In particular, the CFTC release notes:
in or about June 2009, Defendants modified a commonly used off-the-shelf trading platform to automatically simultaneously “layer” four to six exceptionally large sell orders into the visible E-mini S&P central limit order book (the Layering Algorithm), with each sell order one price level from the other. As the E-mini S&P futures price moved, the Layering Algorithm allegedly modified the price of the sell orders to ensure that they remained at least three or four price levels from the best asking price; thus, remaining visible to other traders, but staying safely away from the best asking price. Eventually, the vast majority of the Layering Algorithm orders were canceled without resulting in any transactions. According to the Complaint, between April 2010 and April 2015, Defendants utilized the Layering Algorithm on over 400 trading days.
The Complaint alleges that Defendants often cycled the Layering Algorithm on and off several times during a typical trading day to create large imbalances in the E-mini S&P visible order book to affect the prevailing E-mini S&P price. Defendants then allegedly traded in a manner designed to profit from this temporary artificial volatility. According to the Complaint, from April 2010 to present, Defendants have profited over $40 million, in total, from E-mini S&P trading.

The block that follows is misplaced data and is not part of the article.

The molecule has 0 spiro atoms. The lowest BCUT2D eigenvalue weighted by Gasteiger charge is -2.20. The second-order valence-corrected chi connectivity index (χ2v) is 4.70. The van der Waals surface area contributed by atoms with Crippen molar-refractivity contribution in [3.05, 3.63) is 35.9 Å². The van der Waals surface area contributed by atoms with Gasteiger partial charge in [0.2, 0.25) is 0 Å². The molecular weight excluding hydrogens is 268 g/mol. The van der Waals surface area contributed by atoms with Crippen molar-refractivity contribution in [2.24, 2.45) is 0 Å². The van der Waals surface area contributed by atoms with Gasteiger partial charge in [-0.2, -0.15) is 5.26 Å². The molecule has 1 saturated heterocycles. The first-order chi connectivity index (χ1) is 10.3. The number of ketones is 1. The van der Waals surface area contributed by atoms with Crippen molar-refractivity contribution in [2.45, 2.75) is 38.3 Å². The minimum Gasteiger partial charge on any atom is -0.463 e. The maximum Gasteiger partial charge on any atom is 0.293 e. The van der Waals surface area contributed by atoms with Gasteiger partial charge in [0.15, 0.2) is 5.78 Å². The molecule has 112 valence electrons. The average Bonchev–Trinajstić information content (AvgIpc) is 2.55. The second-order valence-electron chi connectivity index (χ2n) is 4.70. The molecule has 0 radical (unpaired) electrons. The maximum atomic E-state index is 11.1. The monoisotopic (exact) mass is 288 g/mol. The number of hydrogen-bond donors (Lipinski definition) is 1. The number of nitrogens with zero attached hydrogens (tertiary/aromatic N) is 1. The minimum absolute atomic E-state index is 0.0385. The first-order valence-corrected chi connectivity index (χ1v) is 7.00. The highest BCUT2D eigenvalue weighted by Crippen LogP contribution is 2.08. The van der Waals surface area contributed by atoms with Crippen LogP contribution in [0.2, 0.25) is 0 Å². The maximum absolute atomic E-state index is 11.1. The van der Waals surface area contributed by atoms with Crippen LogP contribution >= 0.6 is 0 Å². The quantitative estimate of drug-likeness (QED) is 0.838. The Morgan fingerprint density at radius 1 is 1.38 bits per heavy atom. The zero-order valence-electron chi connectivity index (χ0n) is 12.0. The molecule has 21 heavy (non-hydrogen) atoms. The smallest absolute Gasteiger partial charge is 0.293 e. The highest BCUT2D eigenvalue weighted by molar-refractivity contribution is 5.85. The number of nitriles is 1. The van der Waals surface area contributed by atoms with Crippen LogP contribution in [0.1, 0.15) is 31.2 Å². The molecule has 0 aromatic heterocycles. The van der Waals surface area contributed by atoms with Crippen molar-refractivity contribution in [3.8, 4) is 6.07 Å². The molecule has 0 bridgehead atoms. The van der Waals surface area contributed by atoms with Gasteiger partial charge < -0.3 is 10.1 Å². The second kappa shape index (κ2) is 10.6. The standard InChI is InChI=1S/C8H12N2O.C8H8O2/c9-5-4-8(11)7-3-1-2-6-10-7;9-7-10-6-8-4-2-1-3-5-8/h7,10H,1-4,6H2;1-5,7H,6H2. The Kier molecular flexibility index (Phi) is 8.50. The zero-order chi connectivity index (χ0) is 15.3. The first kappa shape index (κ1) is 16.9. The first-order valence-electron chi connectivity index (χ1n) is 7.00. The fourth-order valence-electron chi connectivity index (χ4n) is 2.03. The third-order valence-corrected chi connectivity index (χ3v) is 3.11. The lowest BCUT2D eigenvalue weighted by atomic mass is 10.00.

As others quickly pointed out, the notion that "layering" is involved in these wild price swings is being studied by multiple agencies. For example: Exclusive: SEC targets 10 firms in high frequency trading probe - SEC document.
The SEC has been seeking evidence of abuse of order types, as well as traditional forms of abusive trading like "layering" or "spoofing" and other issues relating to high-frequency trading that might be violations of the law, SEC Director of Enforcement Andrew Ceresney told Reuters in May (reut.rs/1kwSqF5).
Spoofing and layering are tactics where traders places orders that they cancel before they are executed to create the false impression of demand, aiming to trick others into buying or selling a stock at the artificial price.
I'm pleased that investigators continue to investigate.
On the other hand, even after 5 years the investigators still appear to be uncertain as to exactly what happened and why.
It's disturbing news, all around.